Optimization of Extrusion Blow Molding Processes using Soft Computing and Taguchi's Method

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DOIResolve DOI: http://doi.org/10.1023/B:JIMS.0000037712.33636.41
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Journal titleJournal of Intelligence Manufacturing
Pages625634; # of pages: 10
SubjectBlow molding; multidisciplinary design optimization; neural network; genetic algorithm; fuzzy; soft computing
AbstractThe objective of this study is to present a new numerical strategy using soft-computing techniques to determine the optimal die gap programming of extrusion blow molding processes. In this study, the design objective is to target a uniform part thickness after parison inflation by manipulating the parison die gap openings over time. To model the whole process, that is, the parison extrusion, the mould clamping and the parison inflation, commercial finite element software (BlowSim) from the National Research Council (NRC) of Canada is used. However, the use of such software is time-consuming and one important issue in a design environment is to minimize the number of simulations to get the optimal operating conditions. To do so, we proposed a new strategy called fuzzy neural–Taguchi network with genetic algorithm (FUNTGA) that establishes a back propagation network using a Taguchis experimental array to predict the relationship between design variables and responses. Genetic algorithm (GA) is then applied to search for the optimum design of die gap parison programming. As the number of training samples is greatly reduced due to the use of orthogonal arrays, the prediction accuracy of the neural network model is closely related to the distance between sampling points and the evolved designs. The extrapolation distance concept is proposed and introduced to GA using fuzzy rules to modify the fitness function and thus improving search efficiency. The comparison of the results with commercial optimization software from NRC demonstrates the effectiveness of the proposed approach.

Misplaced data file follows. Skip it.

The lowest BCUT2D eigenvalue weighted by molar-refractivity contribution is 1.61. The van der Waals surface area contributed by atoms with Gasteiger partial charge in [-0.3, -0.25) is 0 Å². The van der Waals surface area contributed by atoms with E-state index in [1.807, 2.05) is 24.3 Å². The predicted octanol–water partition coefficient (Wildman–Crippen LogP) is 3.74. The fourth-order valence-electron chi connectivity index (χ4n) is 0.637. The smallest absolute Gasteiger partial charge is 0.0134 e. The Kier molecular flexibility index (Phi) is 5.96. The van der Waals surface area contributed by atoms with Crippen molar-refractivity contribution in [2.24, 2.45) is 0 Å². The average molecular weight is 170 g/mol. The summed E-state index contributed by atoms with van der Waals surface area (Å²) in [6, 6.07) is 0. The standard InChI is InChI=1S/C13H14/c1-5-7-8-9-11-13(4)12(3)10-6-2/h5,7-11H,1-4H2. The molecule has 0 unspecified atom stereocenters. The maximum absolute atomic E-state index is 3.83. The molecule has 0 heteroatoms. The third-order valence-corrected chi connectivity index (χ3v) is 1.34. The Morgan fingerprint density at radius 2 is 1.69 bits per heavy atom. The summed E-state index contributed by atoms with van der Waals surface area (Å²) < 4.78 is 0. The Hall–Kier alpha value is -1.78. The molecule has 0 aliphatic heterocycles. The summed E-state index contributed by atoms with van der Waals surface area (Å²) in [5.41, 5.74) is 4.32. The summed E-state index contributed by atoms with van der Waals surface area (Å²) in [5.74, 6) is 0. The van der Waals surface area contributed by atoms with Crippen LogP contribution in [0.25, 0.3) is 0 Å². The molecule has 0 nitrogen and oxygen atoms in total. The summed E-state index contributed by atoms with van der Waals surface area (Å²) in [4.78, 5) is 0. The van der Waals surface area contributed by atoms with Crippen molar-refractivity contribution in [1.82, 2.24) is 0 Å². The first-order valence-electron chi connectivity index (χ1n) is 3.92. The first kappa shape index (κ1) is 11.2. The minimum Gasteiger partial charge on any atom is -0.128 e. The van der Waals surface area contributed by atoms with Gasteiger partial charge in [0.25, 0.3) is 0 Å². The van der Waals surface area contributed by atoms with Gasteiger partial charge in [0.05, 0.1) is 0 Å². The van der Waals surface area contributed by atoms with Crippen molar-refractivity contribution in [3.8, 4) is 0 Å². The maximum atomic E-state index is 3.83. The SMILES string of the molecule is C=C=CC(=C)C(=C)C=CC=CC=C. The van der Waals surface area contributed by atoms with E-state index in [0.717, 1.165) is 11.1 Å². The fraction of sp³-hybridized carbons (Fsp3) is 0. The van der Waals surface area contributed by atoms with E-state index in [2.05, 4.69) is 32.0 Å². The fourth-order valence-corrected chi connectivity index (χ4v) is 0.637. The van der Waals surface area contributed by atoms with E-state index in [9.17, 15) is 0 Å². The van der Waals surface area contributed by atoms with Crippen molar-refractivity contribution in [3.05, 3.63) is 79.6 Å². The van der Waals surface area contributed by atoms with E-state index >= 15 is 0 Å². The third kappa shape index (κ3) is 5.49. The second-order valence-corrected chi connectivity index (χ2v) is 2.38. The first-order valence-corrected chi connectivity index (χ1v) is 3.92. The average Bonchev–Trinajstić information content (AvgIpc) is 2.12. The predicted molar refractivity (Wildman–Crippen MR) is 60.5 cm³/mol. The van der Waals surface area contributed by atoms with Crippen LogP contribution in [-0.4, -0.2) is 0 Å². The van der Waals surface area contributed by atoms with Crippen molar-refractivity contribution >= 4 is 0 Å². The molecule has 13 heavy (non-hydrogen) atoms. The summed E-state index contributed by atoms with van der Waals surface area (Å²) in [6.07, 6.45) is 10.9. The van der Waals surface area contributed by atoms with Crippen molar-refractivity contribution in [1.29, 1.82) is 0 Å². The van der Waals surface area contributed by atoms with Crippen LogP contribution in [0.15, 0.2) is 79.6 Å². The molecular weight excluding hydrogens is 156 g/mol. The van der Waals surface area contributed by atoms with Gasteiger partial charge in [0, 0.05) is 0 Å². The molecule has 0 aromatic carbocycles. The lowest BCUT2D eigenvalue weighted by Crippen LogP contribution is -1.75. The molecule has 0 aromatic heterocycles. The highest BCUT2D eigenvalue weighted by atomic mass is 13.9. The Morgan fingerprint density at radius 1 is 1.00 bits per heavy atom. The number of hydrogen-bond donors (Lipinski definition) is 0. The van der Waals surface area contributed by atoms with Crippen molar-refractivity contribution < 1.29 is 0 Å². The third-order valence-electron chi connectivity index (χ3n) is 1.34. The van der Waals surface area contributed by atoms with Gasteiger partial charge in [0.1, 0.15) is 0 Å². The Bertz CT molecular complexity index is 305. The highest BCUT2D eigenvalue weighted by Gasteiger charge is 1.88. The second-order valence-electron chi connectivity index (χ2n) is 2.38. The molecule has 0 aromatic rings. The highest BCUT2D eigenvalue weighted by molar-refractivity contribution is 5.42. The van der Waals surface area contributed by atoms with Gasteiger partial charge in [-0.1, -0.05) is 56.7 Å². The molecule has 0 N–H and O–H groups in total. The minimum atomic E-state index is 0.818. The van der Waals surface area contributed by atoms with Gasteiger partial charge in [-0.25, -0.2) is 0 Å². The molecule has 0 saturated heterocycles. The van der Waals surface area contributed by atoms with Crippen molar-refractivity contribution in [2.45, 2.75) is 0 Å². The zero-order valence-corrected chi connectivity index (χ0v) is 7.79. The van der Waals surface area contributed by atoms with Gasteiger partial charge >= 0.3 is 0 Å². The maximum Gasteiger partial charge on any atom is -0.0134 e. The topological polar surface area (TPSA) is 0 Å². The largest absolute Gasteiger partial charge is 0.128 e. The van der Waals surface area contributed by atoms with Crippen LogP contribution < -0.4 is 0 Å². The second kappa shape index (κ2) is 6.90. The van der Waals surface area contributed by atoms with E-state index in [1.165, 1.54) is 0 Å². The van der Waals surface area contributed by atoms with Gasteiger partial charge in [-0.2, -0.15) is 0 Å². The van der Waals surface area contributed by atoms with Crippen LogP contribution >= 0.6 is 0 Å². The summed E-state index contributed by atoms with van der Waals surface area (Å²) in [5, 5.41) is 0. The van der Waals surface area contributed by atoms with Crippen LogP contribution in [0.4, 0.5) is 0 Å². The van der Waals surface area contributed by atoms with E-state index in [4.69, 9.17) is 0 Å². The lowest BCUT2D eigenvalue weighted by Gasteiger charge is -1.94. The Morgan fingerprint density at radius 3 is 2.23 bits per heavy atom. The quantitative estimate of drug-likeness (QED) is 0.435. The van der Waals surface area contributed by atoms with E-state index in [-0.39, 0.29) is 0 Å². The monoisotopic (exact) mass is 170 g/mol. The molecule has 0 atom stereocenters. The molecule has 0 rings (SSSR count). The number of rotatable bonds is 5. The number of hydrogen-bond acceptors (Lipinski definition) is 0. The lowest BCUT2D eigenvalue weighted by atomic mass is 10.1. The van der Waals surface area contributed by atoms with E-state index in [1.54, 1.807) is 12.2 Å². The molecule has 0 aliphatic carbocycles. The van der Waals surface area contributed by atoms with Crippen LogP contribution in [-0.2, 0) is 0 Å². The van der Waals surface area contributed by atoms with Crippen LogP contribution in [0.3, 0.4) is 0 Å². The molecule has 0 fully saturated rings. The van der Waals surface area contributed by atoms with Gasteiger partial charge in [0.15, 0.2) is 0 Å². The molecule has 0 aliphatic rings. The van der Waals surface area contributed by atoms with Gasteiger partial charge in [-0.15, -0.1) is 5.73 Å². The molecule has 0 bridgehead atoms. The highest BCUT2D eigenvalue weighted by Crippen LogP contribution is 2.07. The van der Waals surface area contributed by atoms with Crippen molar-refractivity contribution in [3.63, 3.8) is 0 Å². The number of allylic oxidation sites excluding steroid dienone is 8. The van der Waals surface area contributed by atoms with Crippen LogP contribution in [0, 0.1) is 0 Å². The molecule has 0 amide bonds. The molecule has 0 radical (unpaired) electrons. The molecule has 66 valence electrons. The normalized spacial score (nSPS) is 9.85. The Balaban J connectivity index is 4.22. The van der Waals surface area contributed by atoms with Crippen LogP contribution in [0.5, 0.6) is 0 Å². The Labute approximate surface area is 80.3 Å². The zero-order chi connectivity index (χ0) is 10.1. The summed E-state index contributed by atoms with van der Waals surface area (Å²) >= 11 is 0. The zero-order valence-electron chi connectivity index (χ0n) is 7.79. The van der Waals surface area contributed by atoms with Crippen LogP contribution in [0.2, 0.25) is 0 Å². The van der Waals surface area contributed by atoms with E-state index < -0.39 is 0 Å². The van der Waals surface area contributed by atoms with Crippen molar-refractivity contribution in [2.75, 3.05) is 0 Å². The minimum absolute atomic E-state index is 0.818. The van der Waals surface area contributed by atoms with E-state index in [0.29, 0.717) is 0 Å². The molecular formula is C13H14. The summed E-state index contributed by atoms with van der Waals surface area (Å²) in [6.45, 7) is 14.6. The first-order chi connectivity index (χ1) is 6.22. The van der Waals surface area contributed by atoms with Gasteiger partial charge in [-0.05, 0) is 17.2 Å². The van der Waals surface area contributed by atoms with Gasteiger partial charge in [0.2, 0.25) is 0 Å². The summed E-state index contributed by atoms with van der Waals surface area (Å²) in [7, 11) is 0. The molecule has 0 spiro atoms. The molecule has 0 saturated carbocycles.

Publication date
PublisherKluwer Academic Publishers
AffiliationNRC Industrial Materials Institute; National Research Council Canada
Peer reviewedNo
NRC number45309
NPARC number18476843
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Record identifier132e9440-610b-4300-bb84-982dc3035223
Record created2011-10-11
Record modified2016-05-09
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